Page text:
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The Social Theory of W.E.B. Du Bois
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The Social Theory of W.E.B. Du Bois



© 2004 | 224 pages | SAGE Publications, Inc

Published in Association with ASA, ASC, ACJS, American Political Science Assoc.

Karl Marx, Max Weber, and Emile Durkheim are widely recognized as the trinity of sociological theory. While these three sociologists were trailblazing social theorists who enhanced the study of human behavior and its relationship to social institutions, other, more contemporary scholars were just as innovative - one of those scholars being W. E. B. Du Bois.

W. E. B. Du Bois was a political and literary giant of the 20th century, publishing over twenty books and thousand of essays and articles throughout his life. In The Social Theory of W. E. B. Du Bois, editor Phil Zuckerman assembles Du Bois's work from a wide variety of sources, including articles Du Bois published in newspapers, speeches he delivered, selections from well-known classics such as The Souls of Black Folk and Darkwater, and lesser-known, hard-to-find material written by this revolutionary social theorist.

W. E. B Du Bois is arguably one of the most imaginative, perceptive, and prolific founders of the sociological discipline. In addition to leading the Pan-African movement and being an activist for civil rights for African Americans, Du Bois was a pioneer of urban sociology, an innovator of rural sociology, a leader in criminology, the first American sociologist of religion, and most notably the first great social theorist of race. The Social Theory of W. E. B. Du Bois is the first book to examine Du Bois's writings from a sociological perspective and emphasize his theoretical contributions. This volume covers topics such as the meaning of race, race relations, international relations, economics, labor, politics, religion, crime, gender, and education.

The Social Theory of W. E. B. Du Bois
offers an excellent introduction to the sociological theory of one of the 20th century's intellectual beacons. It is a dynamic text for undergraduate and graduate students studying sociological theory, African American studies, and race and ethnicity.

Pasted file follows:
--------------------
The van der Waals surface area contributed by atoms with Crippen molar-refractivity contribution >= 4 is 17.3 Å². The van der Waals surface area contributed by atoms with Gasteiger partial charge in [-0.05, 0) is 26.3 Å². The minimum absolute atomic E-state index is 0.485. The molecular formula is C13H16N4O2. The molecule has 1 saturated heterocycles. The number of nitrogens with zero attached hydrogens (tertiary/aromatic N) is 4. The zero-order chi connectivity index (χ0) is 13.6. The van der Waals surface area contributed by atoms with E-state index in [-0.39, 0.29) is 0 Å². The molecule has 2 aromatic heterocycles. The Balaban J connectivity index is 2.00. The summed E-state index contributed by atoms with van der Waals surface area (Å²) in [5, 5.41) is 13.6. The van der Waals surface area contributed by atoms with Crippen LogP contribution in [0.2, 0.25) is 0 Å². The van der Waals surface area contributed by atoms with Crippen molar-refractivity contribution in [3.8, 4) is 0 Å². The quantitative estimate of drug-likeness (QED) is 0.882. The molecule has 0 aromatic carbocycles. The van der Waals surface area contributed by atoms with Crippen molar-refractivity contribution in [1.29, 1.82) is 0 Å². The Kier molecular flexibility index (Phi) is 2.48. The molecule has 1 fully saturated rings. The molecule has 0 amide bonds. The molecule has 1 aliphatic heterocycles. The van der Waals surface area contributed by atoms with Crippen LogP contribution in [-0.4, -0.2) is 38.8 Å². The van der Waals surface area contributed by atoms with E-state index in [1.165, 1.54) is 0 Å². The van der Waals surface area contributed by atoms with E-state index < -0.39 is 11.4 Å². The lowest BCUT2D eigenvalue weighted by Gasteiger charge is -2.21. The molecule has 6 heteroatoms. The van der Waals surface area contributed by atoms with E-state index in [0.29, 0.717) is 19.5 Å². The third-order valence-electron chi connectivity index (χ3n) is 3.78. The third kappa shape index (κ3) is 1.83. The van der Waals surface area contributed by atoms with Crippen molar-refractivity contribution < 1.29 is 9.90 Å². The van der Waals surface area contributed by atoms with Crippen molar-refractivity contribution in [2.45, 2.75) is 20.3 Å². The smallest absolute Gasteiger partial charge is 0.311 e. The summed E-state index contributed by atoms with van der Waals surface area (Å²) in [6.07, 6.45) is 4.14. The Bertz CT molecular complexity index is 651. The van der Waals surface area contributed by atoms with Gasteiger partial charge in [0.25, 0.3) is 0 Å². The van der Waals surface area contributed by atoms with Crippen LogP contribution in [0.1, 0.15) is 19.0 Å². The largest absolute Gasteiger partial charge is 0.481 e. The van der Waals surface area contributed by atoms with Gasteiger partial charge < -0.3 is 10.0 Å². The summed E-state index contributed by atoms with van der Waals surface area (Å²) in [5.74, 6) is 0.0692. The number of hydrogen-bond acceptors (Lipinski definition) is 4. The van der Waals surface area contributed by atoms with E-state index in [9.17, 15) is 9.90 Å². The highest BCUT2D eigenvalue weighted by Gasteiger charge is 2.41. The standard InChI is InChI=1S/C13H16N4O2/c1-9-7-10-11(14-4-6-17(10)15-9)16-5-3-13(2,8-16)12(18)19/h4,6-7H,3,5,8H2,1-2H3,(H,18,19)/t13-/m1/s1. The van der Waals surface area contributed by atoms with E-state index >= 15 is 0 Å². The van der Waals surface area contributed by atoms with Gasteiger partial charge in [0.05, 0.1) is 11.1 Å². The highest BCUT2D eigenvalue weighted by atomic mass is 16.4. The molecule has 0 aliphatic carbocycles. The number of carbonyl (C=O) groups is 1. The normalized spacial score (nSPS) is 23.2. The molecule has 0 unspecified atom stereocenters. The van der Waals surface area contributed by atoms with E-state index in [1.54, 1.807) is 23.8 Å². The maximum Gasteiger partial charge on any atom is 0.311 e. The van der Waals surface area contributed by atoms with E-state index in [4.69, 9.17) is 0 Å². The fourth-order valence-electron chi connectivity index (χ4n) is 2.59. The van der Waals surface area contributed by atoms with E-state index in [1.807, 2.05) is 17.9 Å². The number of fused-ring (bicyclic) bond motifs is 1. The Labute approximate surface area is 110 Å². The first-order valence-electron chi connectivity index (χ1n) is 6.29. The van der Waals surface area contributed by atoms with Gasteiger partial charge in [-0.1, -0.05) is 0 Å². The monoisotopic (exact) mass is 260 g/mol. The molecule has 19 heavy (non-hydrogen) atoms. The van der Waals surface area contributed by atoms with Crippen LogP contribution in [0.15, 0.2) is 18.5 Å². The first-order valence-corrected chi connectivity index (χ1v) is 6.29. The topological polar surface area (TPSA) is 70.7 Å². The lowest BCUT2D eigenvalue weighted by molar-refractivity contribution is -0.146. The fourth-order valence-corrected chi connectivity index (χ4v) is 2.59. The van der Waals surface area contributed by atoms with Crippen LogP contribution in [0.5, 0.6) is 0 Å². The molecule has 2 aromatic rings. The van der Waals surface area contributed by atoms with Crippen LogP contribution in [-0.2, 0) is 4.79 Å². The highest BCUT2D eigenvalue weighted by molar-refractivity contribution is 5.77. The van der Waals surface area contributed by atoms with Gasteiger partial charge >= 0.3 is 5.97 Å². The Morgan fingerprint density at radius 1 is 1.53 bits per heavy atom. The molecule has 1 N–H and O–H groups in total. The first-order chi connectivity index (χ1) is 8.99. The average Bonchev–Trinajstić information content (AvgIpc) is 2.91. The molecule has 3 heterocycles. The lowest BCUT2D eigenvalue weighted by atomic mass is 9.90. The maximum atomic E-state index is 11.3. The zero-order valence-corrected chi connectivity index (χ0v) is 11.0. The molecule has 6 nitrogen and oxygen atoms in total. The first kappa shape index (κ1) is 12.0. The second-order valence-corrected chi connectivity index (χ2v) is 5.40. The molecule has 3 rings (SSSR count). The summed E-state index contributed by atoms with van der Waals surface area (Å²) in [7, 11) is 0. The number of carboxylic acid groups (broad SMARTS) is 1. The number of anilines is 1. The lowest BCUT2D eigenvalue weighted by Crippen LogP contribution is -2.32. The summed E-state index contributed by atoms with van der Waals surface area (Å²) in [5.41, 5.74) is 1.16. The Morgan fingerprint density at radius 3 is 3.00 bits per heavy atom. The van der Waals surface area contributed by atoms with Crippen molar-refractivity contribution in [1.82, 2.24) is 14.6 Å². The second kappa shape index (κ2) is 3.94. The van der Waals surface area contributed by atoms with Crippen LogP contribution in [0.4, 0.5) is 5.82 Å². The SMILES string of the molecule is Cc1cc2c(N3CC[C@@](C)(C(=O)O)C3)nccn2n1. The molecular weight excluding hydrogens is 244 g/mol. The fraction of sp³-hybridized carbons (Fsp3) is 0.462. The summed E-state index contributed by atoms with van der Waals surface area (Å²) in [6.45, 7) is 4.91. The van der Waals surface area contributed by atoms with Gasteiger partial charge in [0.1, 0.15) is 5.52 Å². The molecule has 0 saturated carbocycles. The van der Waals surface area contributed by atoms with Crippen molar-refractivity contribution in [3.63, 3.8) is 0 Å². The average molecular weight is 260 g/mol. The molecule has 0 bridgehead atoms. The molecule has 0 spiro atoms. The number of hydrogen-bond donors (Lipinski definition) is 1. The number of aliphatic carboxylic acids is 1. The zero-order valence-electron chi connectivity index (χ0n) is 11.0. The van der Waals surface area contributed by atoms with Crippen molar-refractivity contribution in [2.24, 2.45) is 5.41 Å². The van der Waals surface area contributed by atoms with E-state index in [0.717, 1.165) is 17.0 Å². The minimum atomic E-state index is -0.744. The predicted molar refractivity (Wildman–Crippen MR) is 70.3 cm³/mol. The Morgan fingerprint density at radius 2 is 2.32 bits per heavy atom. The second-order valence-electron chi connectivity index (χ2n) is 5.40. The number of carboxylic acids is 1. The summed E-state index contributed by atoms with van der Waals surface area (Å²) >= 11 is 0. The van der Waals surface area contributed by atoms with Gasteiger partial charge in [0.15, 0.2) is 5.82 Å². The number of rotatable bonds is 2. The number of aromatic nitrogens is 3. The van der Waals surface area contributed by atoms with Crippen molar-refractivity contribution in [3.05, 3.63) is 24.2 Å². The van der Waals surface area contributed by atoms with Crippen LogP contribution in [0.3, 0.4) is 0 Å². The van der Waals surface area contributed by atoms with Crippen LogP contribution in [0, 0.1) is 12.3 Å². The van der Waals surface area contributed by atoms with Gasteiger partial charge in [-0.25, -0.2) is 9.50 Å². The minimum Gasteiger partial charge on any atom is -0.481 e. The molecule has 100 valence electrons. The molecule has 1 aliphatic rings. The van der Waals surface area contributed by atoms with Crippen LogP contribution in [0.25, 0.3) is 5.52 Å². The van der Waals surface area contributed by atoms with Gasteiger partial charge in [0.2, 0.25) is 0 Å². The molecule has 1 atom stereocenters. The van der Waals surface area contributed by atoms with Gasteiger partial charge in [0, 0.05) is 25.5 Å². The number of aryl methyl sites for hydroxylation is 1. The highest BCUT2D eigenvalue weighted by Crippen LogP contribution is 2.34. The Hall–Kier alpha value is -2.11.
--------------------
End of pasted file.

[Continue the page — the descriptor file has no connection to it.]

Phil Zuckerman
Introduction
 
Chapter I: On the Meaning of Race
1. "The Conservation of Races"  
2. "Of Our Spiritual Strivings"  
3. "The First Universal Races Congress"  
4. "Does Race Antagonism Serve Any Good Purpose?"  
5. "Africa and the Slave Trade"  
6. "The Souls of White Folk"  
7. "Social Equality and Racial Intermarriage"  
8. "Should the Negro be Encouraged to Seek Cultural Equality?"  
9. "The Concept of Race"  
10. "The Negro and the Warsaw Ghetto"  
 
Chapter II: On Race Relations
1. "Color Prejudice"  
2. "Relations of Negroes to Whites in the South"  
3. "The Negro Problem"  
4. "Bleeding Ireland"  
5. "The Shape of Fear"  
6. "Segregation"  
7. "Anti-Semitism"  
8. "My Evolving Program for Negro Freedom"  
9. "Bound by the Color Line"  
 
Chapter III: On International Relations
1. "The Hands of Ethiopia"  
2. "Colonies"  
3. "The Trade in Men"  
4. "Mexico and Us"  
5. "The Future of Europe in Africa"  
6. "Colonialism, Democracy, and Peace After the War"  
8. "Prospect of a World Without Racial Conflict"  
9. "The Disfranchised Colonies"  
10. "Peace is Dangerous"  
 
Chapter IV: On Labor, Economics, and Politics
1. "Servants"  
2. "The Value of Agitation"  
3. "Of the Ruling of Men"  
4. "Of Giving Work"  
5. "Business as Public Service"  
6. "Employment"  
7. "Economic Disenfranchisement"  
8. "Marxism and the Negro Problem"  
9. "The Use of Capital"  
10. "The Release of Earl Browder"  
11. "Human Rights for all Minorities"  
12. "We Must Know the Truth"  
13. "America's Pressing Problems"  
14. "There Must Come a Vast Social Change in the US"  
 
Chapter V: On Women
1. "The Black Mother"  
2. "Woman Suffrage"  
3. "The Damnation of Women"  
4. "The Freedom of Womanhood"  
 
Chapter VI: On Religion
1. "The Function of the Negro Church"  
2. "Of the Faith of the Fathers"  
3. "Immortality"  
4. "Missions and Mandates"  
 
Chapter VII: On Crime
1. "The Negro Criminal"  
2. "The Relations of Negroes to Whites in the South"  
3. "Notes on Negro Crime, Particularly in Georgia."  
4. "Morals and Manners"  
5. "Lynched by Years, 1885-1914"  
 
Chapter VIII: On Education
1. "The Talented Tenth"  
2. "Education"  
3. "Education"  
4. "The Negro College"  
5. "The Freedom to Learn"  
 
Index

"This is a useful collection insofar as it will help readers obtain an appreciation of the wide range of social concerns and problems that DuBois addressed during his long lifetime."

CHOICE
CHOICE
CHOICE

I have adopted this book as a supplemental textbook for a social theory course I am developing.

Dr Henry Bartlett
History, Philosophy & Social Sciences, SUNY Broome
April 8, 2015

An excellent, well constructed text bringing to light the theories of an often forgotten theorist.

Dr Jill O'Mahony
Department of Applied Arts, Waterford Institute of Technology
October 20, 2011
Key features
Only book that organizes and examines Du Bois's writings from a sociological perspective.

Interest in Du Bois continues to grow, so the demand for the book should be solid.

Chapter introductions and the book introduction are written by Phil Zuckerman to provide a context for the writings.

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ISBN: 9780761928713
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